APS loses 5000 jobs in just six months

Business End

The Australian Public Service is axing close to 1000 jobs a month according to evidence put to the Senate Select Committee on the Abbott Government’s National Commission of Audit, a startlingly fast rate of job shedding that could come back to bite policymakers following the Budget.

The Community and Public Sector Union yesterday fronted the committee set up to probe the otherwise hidden process of forced downsizing, with National Secretary Nadine Flood telling Senators more than 5000 public service jobs had gone in just six months.

If such high rate of retrenchments is sustained over 12 months, it will mean that the APS will be dropping around 10,000 jobs in the first year of the Abbott government which is still to formally announce what its ultimate target public number service size will be.

Prior to the September 2013 election, the Coalition had talked-up dumping 12,000 public service jobs. But that number apparently did not take account of cuts already put in train by Labor that translated to 14,500.

It is understood that there is now concern among the ranks of some senior public servants that the apparent lack of focus and coordination of such large scale public service cuts could have the unintended consequence of hampering the implementation of new policy initiatives.

One key worry is that a disproportionately number of highly experienced senior executive and executive level staff with transportable skills in project management and programme implementation are headed for exits as consulting companies prepare to snap up talent that they can resell back to the government at a premium following the Budget.

Fuelling the exodus is the added incentive of very sizable redundancy payouts for senior public servants with more than 15 years continuous service that are coupled with generous superannuation provisions.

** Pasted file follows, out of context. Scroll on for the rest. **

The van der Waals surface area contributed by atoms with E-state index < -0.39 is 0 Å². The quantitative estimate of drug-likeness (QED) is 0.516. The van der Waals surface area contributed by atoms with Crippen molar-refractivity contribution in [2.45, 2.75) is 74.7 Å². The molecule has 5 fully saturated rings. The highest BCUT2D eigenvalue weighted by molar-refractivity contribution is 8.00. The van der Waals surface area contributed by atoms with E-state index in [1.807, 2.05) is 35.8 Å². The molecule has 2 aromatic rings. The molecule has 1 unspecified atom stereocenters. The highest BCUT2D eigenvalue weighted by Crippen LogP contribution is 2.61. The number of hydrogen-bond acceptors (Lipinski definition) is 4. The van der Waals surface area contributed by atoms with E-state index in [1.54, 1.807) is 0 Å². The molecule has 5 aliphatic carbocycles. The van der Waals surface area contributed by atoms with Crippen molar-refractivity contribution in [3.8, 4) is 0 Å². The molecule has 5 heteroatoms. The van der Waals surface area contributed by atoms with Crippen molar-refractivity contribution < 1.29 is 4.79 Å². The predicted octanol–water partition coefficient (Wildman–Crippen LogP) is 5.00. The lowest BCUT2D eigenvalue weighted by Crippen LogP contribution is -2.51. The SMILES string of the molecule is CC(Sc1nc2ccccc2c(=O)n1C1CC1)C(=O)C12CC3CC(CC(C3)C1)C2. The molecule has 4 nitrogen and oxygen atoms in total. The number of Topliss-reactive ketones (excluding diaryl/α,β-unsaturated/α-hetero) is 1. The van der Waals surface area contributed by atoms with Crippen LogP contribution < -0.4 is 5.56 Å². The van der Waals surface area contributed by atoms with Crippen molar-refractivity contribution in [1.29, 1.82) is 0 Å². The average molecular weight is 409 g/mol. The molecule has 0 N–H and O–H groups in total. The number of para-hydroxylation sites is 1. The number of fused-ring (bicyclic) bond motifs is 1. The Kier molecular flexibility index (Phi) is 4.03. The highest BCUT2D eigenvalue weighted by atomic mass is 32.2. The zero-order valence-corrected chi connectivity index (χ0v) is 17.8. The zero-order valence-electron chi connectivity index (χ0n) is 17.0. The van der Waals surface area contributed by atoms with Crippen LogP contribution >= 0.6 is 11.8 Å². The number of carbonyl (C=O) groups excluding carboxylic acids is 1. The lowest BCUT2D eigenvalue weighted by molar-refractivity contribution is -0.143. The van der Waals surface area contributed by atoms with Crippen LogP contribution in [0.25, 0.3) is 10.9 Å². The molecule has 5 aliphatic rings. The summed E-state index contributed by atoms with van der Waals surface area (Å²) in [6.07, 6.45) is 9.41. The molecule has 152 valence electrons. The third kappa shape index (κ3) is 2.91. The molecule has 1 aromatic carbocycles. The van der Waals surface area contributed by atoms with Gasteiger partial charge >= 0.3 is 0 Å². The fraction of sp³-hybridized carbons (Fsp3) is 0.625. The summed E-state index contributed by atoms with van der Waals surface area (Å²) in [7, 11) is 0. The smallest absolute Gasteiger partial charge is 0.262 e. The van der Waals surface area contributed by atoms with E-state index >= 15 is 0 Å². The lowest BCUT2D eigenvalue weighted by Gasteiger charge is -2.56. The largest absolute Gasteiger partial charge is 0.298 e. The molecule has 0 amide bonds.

The Abbott government has already given tacit indications it is prepared to consider outsourcing some specialised work now performed by agencies, like the Australian Taxation Office, to the private sector rather than keeping it in house.

However Government News has been told that many of those options differ markedly from the Howard era ‘whole of government’ outsourcing push of the late 1990s that resulted in public service jobs being transferred to multinational service providers like Electronic Data Systems with many conditions largely intact.

A key difference between private companies taking on staff being transferred from the public service rather than those being retrenched is that the taxpayer absorbs the cost of redundancies.

A further problem is that outsourcing, especially around technology services, is now far less lucrative than it was when the last big push came.

Technology company HP, which acquired EDS in 2008 for almost US$14 billion, this month posted a $270 million net loss for its Australian operations.

The CPSU is also mounting a strong counter attack against the key argument maintained by the Abbott government that the APS and the wider bureaucracy has grown is disproportionately large and inefficient.